A year ago, in summer 2015, HMRC consulted on simplifying the income tax and Class 1 NICs of termination payments. On 10 August 2016, HMRC published its response to the consultation and published draft legislation for final consultation. Responses are required by 5 October 2016.
From April 2018, HMRC is proposing to make the following changes.
Pay in lieu of notice payments (PILON)
HMRC consider there has been too much confusion concerning whether a PILON is contractual (taxable) or not (non-taxable as long as it and any other non-taxable payments do not exceed £30,000). Therefore, from 2018 all PILON payments will be subject to PAYE income tax and Class 1 primary and secondary NICs.
Other termination payments
HMRC will tax and subject to Class 1 primary and secondary NICs any payment that the employee would have received if they had worked their notice period, even if the employee is asked to leave employment immediately or part way through their notice period.
Payments relating directly to the termination of the employment (like statutory and enhanced redundancy pay and compensation for loss of office) will have a £30,000 income tax and employer secondary NICs exemption. There will be continue to be an unlimited employee primary NICs exemption on termination payments.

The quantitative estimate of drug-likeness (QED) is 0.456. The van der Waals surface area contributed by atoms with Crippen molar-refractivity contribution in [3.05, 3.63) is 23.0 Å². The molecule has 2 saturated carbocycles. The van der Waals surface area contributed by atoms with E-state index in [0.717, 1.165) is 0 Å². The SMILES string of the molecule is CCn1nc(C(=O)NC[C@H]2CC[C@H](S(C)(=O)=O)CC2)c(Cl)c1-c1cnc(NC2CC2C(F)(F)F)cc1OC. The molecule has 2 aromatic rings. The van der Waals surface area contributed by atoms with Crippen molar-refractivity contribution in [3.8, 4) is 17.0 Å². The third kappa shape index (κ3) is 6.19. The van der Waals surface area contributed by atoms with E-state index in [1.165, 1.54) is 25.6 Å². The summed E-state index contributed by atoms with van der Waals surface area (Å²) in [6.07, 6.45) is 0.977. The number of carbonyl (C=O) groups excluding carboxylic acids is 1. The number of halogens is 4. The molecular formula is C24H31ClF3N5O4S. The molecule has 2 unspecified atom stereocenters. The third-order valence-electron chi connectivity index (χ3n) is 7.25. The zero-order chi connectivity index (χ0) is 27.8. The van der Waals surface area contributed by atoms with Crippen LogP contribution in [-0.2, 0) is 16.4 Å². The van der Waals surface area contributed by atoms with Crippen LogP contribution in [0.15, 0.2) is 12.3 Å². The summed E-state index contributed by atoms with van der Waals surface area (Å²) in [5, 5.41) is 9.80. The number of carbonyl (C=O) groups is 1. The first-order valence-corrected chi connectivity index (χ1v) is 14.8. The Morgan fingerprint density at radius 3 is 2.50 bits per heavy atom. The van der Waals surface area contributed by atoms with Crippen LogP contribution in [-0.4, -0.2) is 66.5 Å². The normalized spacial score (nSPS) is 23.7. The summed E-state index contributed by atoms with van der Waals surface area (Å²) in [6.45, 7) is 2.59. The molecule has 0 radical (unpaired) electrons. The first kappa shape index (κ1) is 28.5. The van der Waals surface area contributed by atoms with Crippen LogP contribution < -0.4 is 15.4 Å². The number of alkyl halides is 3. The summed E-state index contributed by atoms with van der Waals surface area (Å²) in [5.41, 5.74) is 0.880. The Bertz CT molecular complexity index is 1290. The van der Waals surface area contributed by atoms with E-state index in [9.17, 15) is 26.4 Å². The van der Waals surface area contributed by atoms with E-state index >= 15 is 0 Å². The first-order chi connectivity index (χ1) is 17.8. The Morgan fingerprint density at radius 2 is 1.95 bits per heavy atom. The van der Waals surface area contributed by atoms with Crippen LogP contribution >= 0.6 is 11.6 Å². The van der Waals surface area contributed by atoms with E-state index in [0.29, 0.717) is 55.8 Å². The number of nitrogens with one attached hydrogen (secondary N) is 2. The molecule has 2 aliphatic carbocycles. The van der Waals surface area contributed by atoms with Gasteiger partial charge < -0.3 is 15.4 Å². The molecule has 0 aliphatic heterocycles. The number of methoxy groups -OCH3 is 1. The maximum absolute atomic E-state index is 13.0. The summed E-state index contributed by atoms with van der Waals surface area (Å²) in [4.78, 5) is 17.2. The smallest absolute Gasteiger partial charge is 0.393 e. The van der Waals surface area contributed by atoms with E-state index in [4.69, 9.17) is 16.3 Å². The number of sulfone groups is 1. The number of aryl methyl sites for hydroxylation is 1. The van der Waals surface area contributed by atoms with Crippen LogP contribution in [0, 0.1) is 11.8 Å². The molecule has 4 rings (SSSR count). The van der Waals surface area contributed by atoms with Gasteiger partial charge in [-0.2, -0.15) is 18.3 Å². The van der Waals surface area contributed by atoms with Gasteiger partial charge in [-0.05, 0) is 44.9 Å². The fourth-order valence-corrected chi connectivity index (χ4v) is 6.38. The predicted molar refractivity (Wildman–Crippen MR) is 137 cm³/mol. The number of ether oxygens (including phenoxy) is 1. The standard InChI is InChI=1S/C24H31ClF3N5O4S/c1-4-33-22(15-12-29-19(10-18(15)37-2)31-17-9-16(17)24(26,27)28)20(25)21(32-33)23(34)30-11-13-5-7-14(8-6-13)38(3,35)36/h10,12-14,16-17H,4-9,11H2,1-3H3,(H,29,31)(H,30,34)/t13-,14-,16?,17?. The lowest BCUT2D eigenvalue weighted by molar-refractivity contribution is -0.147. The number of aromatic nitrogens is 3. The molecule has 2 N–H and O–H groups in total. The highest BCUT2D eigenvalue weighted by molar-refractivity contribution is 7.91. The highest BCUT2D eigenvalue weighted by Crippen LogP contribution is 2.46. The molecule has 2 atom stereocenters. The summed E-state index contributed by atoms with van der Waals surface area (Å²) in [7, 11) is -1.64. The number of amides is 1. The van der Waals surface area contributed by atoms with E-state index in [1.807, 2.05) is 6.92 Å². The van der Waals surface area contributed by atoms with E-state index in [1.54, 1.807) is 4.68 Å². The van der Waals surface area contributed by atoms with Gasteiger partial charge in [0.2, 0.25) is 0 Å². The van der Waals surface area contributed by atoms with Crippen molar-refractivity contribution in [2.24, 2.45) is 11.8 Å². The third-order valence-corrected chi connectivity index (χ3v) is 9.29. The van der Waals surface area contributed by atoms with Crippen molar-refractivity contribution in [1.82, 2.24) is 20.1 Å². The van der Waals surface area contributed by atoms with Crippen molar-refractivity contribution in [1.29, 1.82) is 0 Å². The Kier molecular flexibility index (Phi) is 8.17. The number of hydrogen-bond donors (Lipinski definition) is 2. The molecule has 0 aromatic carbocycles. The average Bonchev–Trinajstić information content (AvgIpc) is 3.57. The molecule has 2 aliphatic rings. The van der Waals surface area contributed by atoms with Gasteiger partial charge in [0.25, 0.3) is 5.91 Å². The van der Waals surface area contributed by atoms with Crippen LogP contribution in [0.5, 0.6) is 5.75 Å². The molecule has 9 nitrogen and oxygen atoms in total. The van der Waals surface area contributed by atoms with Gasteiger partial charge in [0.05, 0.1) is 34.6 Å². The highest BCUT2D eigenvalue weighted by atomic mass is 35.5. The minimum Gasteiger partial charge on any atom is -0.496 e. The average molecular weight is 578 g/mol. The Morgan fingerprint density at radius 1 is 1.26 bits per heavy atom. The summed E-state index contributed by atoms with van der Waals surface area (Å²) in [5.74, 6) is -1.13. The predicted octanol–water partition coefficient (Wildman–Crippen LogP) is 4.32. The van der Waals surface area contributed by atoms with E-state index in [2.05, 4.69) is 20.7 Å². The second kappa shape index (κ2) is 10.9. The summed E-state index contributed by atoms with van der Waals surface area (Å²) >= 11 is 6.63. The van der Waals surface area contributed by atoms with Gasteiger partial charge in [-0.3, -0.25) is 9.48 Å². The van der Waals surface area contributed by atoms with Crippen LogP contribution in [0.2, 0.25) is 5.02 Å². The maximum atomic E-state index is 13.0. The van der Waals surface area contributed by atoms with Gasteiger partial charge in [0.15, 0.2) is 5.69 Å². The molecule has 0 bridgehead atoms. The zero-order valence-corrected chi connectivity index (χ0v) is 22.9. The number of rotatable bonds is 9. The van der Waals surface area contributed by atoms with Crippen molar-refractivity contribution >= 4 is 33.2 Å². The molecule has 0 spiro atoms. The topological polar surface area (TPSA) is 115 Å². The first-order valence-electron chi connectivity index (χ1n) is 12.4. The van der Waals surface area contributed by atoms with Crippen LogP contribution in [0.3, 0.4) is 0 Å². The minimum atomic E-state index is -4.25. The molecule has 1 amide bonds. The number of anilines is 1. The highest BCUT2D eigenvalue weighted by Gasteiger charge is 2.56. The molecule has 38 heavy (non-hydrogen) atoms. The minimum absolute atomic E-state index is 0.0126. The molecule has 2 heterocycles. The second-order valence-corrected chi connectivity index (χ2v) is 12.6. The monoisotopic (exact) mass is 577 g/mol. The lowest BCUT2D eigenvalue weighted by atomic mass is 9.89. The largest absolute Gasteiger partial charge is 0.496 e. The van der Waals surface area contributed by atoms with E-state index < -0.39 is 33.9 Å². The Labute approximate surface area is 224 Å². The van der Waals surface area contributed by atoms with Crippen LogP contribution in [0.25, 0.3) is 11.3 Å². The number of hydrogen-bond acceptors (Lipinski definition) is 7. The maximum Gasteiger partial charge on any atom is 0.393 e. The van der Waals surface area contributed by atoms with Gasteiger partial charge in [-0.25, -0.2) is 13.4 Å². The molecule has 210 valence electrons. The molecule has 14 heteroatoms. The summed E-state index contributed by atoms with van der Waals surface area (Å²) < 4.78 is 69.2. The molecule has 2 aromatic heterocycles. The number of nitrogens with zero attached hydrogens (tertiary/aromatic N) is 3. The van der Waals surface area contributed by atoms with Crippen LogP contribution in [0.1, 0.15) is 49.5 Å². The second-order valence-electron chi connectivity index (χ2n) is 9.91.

Exempt termination payments
There are various exemptions, reliefs and reductions that currently apply to termination payments in addition to the £30,000 threshold. For these exemptions to apply, the payment must be connected to the termination itself and not be contractual or salary.
If the conditions of the exemption, etc. are met then there is no income tax liability even on payments over £30,000.
Currently exempt termination payments include payments made:
- Because of the death, disability or injury* of the employee (will remain);
- Under a tax exempt pensions scheme (will remain);
- To a registered pension scheme (will remain);
- For liabilities and indemnity insurance (will remain);
- To HM Armed Forces (will remain);
- By a foreign government (will remain);
- Where the employee has a certain type of foreign service (will be amended); or
- In respect of certain legal costs.
* As respondents to the consultation pointed out, there is potential for the use of the exemption for injury to grow if it includes injured feelings. Recent divergent judicial decisions on this issue mean that the government has decided to make an amendment to clarify that the exemption does not apply in cases of injured feelings. This reflects what HMRC considers is the correct interpretation of the existing legislation. In order for the exemption to apply there must be an injury or disability of a physical or psychological nature that is sufficient to cause the employee to be unable to perform his or her job properly.
Class 1 NICs changes
When it comes to determining whether a termination payment is taxable or not, employers will need to refer (as they do now) to the employee’s underlying employment contract and other terms and conditions. Any payment that covers part of the existing contractual entitlement, including the notice period even if the employee does not work it, will be taxed and subject to Class 1 primary and secondary NICs as earnings.
Any payment relating directly to the termination of the employment that is non-contractual will be taxed and subject to employer NICs on any amount that exceeds the £30,000 threshold. There will continue to be an unlimited employee NICs exemption on termination payments.